First published by Joe Fernandez on 4 March 2016

KUALA LUMPUR: Demanding the resignation of elected officials was part and parcel of a healthy democracy and many leaders of other countries have resigned mid-term, noted Institute for Democracy and Economic affairs (IDEAS) Chief Executive Wan Saiful Wan Jan in a statement. “I urge those in authority to respect the democratic rights of Malaysian citizens.”
“We must not turn Malaysia into a dictatorship where dissent was forcefully curbed.”
He was commenting on the declaration by former Prime Minister Mahathir Mohamad that Prime Minister Najib Abdul Razak step down. “Those in power should seriously consider the demands, and the Prime Minister in particular must not ignore the declaration.”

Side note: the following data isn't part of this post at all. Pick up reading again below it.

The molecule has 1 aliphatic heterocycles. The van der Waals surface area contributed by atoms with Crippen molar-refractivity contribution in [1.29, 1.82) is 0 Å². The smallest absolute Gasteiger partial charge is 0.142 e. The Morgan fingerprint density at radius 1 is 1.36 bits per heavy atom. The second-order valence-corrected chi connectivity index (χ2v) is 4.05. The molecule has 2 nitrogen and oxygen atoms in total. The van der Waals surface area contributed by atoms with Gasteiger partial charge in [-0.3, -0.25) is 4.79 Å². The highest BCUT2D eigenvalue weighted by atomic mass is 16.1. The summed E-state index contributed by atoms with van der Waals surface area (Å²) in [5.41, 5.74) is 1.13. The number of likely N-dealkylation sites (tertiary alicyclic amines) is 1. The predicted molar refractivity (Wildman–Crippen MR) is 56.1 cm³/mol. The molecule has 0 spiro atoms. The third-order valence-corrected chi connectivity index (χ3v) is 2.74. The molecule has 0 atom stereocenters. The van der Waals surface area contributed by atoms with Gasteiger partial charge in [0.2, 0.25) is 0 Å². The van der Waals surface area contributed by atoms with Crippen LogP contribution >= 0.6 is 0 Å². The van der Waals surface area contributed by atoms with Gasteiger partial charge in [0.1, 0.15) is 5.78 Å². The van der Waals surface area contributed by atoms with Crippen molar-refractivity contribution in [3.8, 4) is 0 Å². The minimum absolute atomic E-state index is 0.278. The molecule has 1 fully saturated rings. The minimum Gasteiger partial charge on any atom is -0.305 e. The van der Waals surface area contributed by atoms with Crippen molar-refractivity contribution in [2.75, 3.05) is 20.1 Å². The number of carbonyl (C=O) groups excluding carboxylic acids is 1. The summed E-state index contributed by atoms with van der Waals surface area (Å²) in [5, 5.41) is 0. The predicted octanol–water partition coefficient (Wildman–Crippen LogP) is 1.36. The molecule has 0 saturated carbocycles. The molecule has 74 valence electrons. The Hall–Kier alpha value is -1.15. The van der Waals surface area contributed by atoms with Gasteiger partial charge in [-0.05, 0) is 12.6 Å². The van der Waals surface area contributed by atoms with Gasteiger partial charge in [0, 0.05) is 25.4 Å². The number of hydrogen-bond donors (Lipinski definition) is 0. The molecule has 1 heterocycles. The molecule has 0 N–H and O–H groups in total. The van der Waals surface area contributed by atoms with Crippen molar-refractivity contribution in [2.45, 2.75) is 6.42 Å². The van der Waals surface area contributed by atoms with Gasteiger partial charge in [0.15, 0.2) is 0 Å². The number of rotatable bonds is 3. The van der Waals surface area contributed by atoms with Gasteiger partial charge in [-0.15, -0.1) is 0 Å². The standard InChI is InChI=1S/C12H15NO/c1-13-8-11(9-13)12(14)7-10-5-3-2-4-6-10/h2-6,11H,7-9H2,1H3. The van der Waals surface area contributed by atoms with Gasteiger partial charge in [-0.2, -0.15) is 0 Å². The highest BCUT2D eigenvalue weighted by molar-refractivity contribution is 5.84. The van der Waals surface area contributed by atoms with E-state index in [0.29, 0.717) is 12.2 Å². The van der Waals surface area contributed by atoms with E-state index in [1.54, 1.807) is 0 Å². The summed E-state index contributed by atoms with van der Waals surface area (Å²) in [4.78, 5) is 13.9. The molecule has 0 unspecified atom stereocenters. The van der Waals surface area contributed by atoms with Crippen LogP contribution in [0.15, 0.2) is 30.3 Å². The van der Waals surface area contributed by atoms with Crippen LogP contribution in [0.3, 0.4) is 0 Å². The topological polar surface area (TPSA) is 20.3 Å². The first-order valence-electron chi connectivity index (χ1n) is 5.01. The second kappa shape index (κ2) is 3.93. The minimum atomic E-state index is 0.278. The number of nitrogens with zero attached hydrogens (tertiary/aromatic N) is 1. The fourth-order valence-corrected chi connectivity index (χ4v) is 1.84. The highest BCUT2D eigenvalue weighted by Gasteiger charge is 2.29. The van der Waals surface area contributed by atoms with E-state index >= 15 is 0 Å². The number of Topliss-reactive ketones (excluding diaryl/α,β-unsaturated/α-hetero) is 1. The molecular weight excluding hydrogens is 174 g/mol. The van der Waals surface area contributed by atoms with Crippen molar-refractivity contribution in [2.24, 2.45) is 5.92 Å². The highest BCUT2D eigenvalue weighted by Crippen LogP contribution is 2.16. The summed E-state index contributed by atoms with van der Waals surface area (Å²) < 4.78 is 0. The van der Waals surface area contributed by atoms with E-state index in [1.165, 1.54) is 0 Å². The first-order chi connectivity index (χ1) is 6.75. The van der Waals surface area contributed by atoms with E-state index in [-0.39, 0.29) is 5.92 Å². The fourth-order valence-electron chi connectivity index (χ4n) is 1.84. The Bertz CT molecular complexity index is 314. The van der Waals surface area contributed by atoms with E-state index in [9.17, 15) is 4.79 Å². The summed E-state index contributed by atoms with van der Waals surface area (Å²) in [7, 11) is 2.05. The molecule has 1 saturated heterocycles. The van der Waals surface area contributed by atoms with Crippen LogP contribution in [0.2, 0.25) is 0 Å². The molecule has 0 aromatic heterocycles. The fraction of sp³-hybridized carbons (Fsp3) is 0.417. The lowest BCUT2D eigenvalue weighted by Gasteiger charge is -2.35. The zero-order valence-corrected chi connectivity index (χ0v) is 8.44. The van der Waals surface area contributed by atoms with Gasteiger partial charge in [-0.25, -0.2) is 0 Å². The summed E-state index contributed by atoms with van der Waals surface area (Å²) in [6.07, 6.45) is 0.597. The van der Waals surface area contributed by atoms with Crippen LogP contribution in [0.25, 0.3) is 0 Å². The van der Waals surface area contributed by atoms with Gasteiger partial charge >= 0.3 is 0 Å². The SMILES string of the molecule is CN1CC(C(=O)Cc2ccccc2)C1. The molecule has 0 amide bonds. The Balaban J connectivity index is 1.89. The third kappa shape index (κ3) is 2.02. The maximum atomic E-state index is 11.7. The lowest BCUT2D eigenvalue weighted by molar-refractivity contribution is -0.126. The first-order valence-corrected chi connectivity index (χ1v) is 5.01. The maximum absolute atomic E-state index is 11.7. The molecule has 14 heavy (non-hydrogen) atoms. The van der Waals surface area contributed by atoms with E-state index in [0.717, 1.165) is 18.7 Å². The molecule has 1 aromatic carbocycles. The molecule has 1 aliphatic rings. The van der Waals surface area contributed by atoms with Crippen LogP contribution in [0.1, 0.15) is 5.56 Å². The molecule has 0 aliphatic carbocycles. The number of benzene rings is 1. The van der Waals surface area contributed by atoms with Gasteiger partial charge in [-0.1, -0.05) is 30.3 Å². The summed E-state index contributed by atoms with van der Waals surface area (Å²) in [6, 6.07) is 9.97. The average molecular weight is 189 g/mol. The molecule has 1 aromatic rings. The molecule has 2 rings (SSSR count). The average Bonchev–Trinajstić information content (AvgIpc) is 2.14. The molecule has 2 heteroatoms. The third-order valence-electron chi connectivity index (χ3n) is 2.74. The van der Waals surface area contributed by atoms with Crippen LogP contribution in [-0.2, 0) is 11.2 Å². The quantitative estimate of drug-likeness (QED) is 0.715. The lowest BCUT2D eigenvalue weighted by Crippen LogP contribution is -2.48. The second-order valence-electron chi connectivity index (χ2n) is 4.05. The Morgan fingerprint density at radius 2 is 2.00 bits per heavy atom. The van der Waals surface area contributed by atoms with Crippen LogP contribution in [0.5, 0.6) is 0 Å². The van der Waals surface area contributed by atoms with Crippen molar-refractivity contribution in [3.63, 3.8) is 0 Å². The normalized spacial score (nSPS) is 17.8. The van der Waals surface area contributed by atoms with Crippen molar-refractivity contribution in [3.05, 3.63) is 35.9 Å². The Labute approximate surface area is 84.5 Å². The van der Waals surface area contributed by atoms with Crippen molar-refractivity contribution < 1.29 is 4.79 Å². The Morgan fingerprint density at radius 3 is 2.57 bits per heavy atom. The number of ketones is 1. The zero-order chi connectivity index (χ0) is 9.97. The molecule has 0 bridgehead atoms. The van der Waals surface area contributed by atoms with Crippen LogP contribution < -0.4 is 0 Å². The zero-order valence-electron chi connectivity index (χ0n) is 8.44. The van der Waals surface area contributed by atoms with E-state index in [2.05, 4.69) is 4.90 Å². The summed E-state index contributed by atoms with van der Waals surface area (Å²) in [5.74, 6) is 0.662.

“I fear the government will quickly respond by saying that this was an attempt to topple a legitimate government using undemocratic means. This would be a wrong assertion.
Wan Saiful recalled that when Mahathir quit Umno on 29 February, he felt that his action would not have any impact on Umno unless he was able to trigger more party leaders to join him. “If he remains a lone protester then there will be no impact on Umno.”
Today, he added, Mahathir has joined forces with some of his fiercest critics in order to push for change. “This development signifies a major shift in Malaysian politics.”

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